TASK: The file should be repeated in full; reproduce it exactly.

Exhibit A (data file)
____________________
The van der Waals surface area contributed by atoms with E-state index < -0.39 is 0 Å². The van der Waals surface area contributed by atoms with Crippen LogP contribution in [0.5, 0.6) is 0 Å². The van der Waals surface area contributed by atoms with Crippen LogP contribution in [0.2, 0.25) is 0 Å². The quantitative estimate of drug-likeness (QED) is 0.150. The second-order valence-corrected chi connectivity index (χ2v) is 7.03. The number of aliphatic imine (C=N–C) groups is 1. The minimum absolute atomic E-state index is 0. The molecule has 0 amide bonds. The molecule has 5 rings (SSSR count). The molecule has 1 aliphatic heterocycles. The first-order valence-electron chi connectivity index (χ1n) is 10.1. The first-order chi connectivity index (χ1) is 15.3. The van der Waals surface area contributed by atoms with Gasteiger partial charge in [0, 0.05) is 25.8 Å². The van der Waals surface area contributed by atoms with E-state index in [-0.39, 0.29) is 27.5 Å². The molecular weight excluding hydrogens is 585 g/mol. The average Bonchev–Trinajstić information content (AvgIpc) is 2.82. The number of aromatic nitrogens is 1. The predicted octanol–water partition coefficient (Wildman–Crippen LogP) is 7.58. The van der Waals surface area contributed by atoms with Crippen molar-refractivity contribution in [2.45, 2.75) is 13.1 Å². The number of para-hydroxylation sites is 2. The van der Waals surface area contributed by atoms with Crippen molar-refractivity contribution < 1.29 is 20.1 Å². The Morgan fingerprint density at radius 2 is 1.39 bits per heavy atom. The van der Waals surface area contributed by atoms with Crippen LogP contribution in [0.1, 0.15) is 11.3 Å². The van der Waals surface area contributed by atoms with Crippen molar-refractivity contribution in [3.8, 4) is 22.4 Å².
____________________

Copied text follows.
The van der Waals surface area contributed by atoms with E-state index < -0.39 is 0 Å². The van der Waals surface area contributed by atoms with Crippen LogP contribution in [0.5, 0.6) is 0 Å². The van der Waals surface area contributed by atoms with Crippen LogP contribution in [0.2, 0.25) is 0 Å². The quantitative estimate of drug-likeness (QED) is 0.150. The second-order valence-corrected chi connectivity index (χ2v) is 7.03. The number of aliphatic imine (C=N–C) groups is 1. The minimum absolute atomic E-state index is 0. The molecule has 0 amide bonds. The molecule has 5 rings (SSSR count). The molecule has 1 aliphatic heterocycles. The first-order valence-electron chi connectivity index (χ1n) is 10.1. The first-order chi connectivity index (χ1) is 15.3. The van der Waals surface area contributed by atoms with Gasteiger partial charge in [0, 0.05) is 25.8 Å². The van der Waals surface area contributed by atoms with E-state index in [-0.39, 0.29) is 27.5 Å². The molecular weight excluding hydrogens is 585 g/mol. The average Bonchev–Trinajstić information content (AvgIpc) is 2.82. The number of aromatic nitrogens is 1. The predicted octanol–water partition coefficient (Wildman–Crippen LogP) is 7.58. The van der Waals surface area contributed by atoms with Crippen molar-refractivity contribution in [2.45, 2.75) is 13.1 Å². The number of para-hydroxylation sites is 2. The van der Waals surface area contributed by atoms with Crippen molar-refractivity contribution < 1.29 is 20.1 Å². The Morgan fingerprint density at radius 2 is 1.39 bits per heavy atom. The van der Waals surface area contributed by atoms with Crippen LogP contribution in [0.1, 0.15) is 11.3 Å². The van der Waals surface area contributed by atoms with Crippen molar-refractivity contribution in [3.8, 4) is 22.4 Å².